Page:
Thousands of Israelis are jumping aboard Jerusalem’s long-delayed and costly new light rail system. It is free – for the time being.
Elchanan Berkovitz, who wrote a song for kidnapped IDF soldier Gilad Shalit, filmed Jerusalem as seen from the eye of the camera on the train.
The $1.4 billion light rail system was supposed to cost a lot less and was to be up and running in 2000, but its completion was delayed by a host of problems, among them poor planning and the discovery of archaeological sites.
The 6.5 kilometer (five-mile) route runs from Mount Herzl through the heart of the city and alongside Arab neighborhoods to Pisgat Ze’ev, located in northern Jerusalem. The Palestinian Authority unsuccessfully tried to convince foreign suppliers of the train to boycott Israel because Pisgat Ze’ev is part of the united capital where the PA claims sovereignty for its hoped-for state.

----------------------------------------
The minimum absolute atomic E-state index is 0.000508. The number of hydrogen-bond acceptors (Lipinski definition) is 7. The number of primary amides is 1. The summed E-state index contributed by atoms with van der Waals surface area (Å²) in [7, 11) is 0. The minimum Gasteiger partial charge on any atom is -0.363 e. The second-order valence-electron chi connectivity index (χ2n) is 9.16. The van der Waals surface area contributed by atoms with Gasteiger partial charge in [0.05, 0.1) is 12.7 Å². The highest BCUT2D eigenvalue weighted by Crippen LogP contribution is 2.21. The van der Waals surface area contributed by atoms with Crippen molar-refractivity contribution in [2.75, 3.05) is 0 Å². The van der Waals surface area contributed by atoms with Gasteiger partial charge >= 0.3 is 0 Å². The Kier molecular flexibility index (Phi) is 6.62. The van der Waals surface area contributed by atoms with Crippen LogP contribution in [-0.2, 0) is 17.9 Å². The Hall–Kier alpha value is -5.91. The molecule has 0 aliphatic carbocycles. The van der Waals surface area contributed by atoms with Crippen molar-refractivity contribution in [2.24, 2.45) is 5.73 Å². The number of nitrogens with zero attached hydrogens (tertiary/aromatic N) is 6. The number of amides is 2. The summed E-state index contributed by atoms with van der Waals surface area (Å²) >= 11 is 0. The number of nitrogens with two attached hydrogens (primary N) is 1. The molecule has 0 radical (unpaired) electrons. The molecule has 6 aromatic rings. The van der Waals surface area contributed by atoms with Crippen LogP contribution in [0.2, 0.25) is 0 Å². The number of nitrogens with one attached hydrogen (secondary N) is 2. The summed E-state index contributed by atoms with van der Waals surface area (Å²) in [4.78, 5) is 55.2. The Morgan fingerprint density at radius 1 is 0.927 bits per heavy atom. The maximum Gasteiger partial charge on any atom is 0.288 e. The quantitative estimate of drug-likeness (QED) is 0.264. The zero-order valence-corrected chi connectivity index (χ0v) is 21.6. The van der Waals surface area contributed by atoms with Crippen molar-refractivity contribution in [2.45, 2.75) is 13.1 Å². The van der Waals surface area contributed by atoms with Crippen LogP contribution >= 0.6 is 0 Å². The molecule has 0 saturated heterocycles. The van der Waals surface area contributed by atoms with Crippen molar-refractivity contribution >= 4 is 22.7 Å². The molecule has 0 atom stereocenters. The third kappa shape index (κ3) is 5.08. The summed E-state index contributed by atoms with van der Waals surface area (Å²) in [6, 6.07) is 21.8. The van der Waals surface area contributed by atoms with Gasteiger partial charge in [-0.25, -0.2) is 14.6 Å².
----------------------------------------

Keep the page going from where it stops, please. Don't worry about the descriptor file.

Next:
Arabs, as well as secular and Orthodox Jews, flocked to try out the new system Friday and Sunday as it begins its first trial run that is open to the public and free of charge.
It was the first time residents of Jerusalem could find reason to be happy with the system after years of infrastructure work closed off streets and made hundreds of businesses and stores, many of whom went from losing large percentages of sales to outright bankruptcy, inaccessible except by foot.
Many residents called the light rail system the ”cursed train,” a Hebrew pun on the words for “curse” (klala) and “light” (kala).